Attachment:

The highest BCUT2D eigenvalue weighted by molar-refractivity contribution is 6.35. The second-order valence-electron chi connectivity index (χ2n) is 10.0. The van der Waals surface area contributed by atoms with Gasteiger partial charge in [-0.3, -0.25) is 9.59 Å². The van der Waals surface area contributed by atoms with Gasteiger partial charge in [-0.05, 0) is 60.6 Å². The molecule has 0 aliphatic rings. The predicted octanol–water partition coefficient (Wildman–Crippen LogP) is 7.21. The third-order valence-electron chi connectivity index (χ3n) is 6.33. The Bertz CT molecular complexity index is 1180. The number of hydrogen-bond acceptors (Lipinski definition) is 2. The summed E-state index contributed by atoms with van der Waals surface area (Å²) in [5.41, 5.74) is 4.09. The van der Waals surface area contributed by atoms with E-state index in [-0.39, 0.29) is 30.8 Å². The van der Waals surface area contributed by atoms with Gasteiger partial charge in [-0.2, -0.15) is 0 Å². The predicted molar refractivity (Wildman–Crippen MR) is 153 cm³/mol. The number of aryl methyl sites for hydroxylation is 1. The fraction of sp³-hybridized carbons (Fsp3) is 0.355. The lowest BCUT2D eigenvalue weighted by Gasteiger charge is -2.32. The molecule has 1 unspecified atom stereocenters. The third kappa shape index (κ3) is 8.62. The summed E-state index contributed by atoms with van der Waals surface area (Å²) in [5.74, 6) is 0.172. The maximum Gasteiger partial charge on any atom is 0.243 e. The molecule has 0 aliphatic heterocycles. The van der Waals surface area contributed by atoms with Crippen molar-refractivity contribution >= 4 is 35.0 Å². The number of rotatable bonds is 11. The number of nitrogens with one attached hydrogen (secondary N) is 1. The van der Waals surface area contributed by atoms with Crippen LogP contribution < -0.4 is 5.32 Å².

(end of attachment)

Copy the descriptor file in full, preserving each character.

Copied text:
The highest BCUT2D eigenvalue weighted by molar-refractivity contribution is 6.35. The second-order valence-electron chi connectivity index (χ2n) is 10.0. The van der Waals surface area contributed by atoms with Gasteiger partial charge in [-0.3, -0.25) is 9.59 Å². The van der Waals surface area contributed by atoms with Gasteiger partial charge in [-0.05, 0) is 60.6 Å². The molecule has 0 aliphatic rings. The predicted octanol–water partition coefficient (Wildman–Crippen LogP) is 7.21. The third-order valence-electron chi connectivity index (χ3n) is 6.33. The Bertz CT molecular complexity index is 1180. The number of hydrogen-bond acceptors (Lipinski definition) is 2. The summed E-state index contributed by atoms with van der Waals surface area (Å²) in [5.41, 5.74) is 4.09. The van der Waals surface area contributed by atoms with E-state index in [-0.39, 0.29) is 30.8 Å². The van der Waals surface area contributed by atoms with Gasteiger partial charge in [-0.2, -0.15) is 0 Å². The predicted molar refractivity (Wildman–Crippen MR) is 153 cm³/mol. The number of aryl methyl sites for hydroxylation is 1. The fraction of sp³-hybridized carbons (Fsp3) is 0.355. The lowest BCUT2D eigenvalue weighted by Gasteiger charge is -2.32. The molecule has 1 unspecified atom stereocenters. The third kappa shape index (κ3) is 8.62. The summed E-state index contributed by atoms with van der Waals surface area (Å²) in [5.74, 6) is 0.172. The maximum Gasteiger partial charge on any atom is 0.243 e. The molecule has 0 aliphatic heterocycles. The van der Waals surface area contributed by atoms with Crippen molar-refractivity contribution >= 4 is 35.0 Å². The number of rotatable bonds is 11. The number of nitrogens with one attached hydrogen (secondary N) is 1. The van der Waals surface area contributed by atoms with Crippen LogP contribution < -0.4 is 5.32 Å².